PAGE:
Your Android unlock pattern sucks as much as your password did


#1

Originally published at: http://boingboing.net/2015/08/20/your-android-unlock-pattern-su.html


#2

But so what? I know it’s heresy, but most of us just don’t need strong passwords. I wonder how many times anybody has actually tried to guess mine? Most likely it’s zero. Or maybe I got an intruder warning one time on AOL, in the late 80s.

My work phone is protected, because HIPAA, but there really aren’t any enemy agents trying to get in. If my PIN was 1234 it would make no difference.


#3

Hmmm interesting.

The android unlock pattern is enough to deter mischievous friends doing things to your phone, but i wouldn’t trust it to be secure.
The biggest fault IMHO is that if you don’t wipe the screen after unlocking it (say to check for a message) the pattern will be clearly visible on the screen in finger marks.


#4

My unlock pattern is there as a trivial bit of protection against casual snooping. That is, if I left my phone out somewhere (my desk at work, for example), you wouldn’t be able to simply swipe it open to have a look at my thoroughly boring pictures of my kids. If somebody has unlimited physical access to my phone, well, I’m already fucked regardless of my unlock pattern, so who cares if it’s easy or hard to guess?


#5

There was a security-centric Android distro a while ago, sadly seemingly abandoned, that addressed that (for numeric pins, not swipe patterns). Whisper Systems, the folks behind the TextSecure encrypted messaging program, developed it, as far as it got.

The number pad was arranged vertically - a single column, not a grid - and after entering the PIN, you had to swipe from the top of the keypad to the bottom, which would at least mostly erase the fingerprints from typing the PIN in the first place.

It seems like a no-brainer to incorporate in every phone OS, but apparently the design hasn’t taken hold.

(edited to complete the last sentence, thanks @moosemalloy)


#7

That kind of defeatism…

Seriously, Apple specifically is doing a lot a lot a lot of good work on making their iPhones secure. A non-jailbroken iPhone with a strong unlock code / password is surprisingly secure. They’re doing all this work - so we can go “meh, why bother, if someone has my phone they’ll get in anyway?” Nooooo! Don’t make their work be a waste of energy.

Android is much more of a mixed bag (of course), and harder to make any kind of pronouncement about. Every major vendor has their own builds, and lots of it is abandonware the moment that phone stops being manufactured. Which is very frustrating, because I prefer it for other reasons, even though something like 95% of Android devices are probably significantly less secure than an iPhone, and how is anyone supposed to identify the other 5%?


#8

I’ve actually wanted a longer pattern but the android unlock screen only supports a certain number of nodes. Also i would love to have an unlock screen that can support having to succesfully swipe two separate/different patterns. Seems like overkill, i don’t really have anything sensitive on my phone but it’s a functionality i would actually enjoy having. Also something that really kills me is that you can tell the unlock screen not to display your swiping pattern but it’s not on by default. So anyone looking at your phone can figure it out. But even if you hide your pattern from showing there’s no way to hide the INCORRECT pattern from showing. If you were to mess up by accident it’ll display the pattern, which again… wtf. I don’t want to broadcast what pattern i’m attempting to swipe, just tell me i messed up instead.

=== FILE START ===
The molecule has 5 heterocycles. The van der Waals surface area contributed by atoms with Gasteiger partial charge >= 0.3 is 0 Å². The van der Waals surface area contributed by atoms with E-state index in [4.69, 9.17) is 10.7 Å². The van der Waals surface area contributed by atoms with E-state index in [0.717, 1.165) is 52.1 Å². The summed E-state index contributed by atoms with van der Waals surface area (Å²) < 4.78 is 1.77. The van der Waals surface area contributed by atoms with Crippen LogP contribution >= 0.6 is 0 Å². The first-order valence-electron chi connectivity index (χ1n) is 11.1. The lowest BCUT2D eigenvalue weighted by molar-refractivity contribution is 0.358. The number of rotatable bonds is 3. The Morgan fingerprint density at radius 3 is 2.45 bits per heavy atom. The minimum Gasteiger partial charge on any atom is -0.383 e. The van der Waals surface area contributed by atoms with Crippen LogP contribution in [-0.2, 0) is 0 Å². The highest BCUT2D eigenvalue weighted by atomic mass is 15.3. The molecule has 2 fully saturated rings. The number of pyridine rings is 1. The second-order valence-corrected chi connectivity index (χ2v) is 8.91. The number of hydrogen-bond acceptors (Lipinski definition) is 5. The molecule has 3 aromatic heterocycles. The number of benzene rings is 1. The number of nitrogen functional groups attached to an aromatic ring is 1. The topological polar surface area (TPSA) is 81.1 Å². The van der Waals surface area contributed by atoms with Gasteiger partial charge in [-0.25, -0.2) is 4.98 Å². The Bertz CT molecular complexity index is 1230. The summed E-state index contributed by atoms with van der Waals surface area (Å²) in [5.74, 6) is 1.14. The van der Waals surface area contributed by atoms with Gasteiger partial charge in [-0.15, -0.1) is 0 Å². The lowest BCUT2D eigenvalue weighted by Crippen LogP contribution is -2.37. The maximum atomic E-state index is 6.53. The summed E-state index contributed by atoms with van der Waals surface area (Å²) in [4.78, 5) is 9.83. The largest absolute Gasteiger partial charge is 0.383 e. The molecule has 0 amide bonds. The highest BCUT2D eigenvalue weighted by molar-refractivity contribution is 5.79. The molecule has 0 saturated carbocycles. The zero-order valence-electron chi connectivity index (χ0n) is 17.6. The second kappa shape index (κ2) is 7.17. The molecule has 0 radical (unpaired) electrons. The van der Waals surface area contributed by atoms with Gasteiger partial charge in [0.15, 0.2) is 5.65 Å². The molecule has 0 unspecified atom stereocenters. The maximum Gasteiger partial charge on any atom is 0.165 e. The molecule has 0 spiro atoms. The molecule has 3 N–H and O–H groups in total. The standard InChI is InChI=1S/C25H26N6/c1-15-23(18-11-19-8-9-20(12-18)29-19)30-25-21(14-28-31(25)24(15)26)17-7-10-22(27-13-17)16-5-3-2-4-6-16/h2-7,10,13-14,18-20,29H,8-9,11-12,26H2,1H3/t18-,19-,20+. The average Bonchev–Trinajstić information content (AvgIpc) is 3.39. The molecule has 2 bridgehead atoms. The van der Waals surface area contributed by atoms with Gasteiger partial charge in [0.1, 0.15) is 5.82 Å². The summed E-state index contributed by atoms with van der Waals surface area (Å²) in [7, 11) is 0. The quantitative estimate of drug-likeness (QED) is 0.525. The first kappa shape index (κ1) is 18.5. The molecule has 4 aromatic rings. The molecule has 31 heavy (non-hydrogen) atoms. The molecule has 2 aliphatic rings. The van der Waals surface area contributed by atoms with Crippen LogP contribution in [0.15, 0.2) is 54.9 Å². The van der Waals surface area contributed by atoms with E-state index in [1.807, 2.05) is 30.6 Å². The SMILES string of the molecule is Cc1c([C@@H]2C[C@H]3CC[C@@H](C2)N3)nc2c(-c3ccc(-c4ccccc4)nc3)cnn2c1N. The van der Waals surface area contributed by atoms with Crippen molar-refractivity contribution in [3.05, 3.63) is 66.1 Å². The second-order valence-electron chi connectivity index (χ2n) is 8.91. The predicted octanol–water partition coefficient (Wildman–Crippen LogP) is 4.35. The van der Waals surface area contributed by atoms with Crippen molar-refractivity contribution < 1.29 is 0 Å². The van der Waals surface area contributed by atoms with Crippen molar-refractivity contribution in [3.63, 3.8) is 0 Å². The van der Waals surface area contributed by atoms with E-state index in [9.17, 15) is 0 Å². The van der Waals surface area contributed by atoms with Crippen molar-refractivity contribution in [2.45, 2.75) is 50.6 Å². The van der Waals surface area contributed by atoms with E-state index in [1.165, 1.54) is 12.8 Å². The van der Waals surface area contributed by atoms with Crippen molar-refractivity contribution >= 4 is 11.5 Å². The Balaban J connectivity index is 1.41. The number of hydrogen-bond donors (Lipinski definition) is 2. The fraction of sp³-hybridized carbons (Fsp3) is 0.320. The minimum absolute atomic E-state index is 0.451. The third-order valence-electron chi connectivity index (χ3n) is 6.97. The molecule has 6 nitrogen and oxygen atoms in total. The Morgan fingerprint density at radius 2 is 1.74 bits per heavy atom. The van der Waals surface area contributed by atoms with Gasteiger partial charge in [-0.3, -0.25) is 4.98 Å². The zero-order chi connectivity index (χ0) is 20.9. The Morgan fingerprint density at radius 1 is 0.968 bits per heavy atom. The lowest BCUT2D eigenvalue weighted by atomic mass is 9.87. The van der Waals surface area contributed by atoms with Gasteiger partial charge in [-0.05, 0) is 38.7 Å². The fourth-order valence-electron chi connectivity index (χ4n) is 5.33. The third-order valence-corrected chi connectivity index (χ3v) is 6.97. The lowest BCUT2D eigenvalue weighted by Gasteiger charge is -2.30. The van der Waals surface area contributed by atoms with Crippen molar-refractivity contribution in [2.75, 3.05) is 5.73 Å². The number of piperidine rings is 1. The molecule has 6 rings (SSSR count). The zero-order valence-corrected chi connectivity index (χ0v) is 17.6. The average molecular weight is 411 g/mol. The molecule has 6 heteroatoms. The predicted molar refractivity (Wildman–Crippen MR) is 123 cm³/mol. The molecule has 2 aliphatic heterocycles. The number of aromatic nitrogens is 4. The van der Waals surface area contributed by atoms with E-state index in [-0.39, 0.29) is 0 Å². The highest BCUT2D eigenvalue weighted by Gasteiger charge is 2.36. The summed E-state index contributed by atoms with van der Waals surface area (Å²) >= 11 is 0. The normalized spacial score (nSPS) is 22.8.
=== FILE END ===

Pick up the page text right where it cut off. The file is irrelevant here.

#9

Does it bother anyone that the gesture diagrams for “N” and “O” in the header image are ambiguous?

</pedantry>


#10

My unlock pattern would be pretty guessable just by looking at the smudges on the screen…


#11

On an old android phone I had running Cyanogen, there were two nice modifications to the pattern unlock: you could choose how big the grid of dots was, and you could revisit the same dot more than once in your pattern. I really wish those were available in the standard distribution.

Edit: It looks like there’s an Xposed port of the functionality that lets you increase the number of grid points. I may have to try it, since it looks like Xposed has been updated for Lollipop. Doesn’t help users who don’t want to go through rooting and such, though.

Edit2: Well, darn, didn’t work on Lollipop for me. I had hopes for a bit there.


#12

If the number pad posistioned numbers in a different random order each time that would stop people being able to shoulder surf the code as easily. Also remove the affectiveness of looking at screen smudges.


#13

I’ll go one better: I didn’t have any security for years, and only added a simple swipe pattern because every once in a while the screen would unlock and pocket-dial. The major point of security is that I don’t leave it sitting on a surface except in my house. Since all the time is spent in my pocket or in the same room as me, I have much bigger problems if someone is able to lay hands on it.


#14

The disadvantage is that you cannot have the unlock code in your muscle memory, which can get annoying.


#15

Also stop drunk people ringing taxis.


#16

Heh when I was making mine I was thinking on how to fool my smudge marks so it didn’t look obvious.


#17

Stock android doesn’t show the incorrect pattern when you have the pattern turned off. At lest my nexus 6 doesn’t.


#19

Yeah, its a lightweight password.
Just to stop a casual user of your phone.

It’s not a problem.


#20

I have a Galaxy S3, i suppose there might be reason for the difference then.


#21

Aren’t the most significant snooping and stealing risks from third party vendors with bundled root access to users’ phones?

No unlock pattern needed.


#22

This is exactly how I cracked the code on a few friends’ phones. Just follow the grease marks.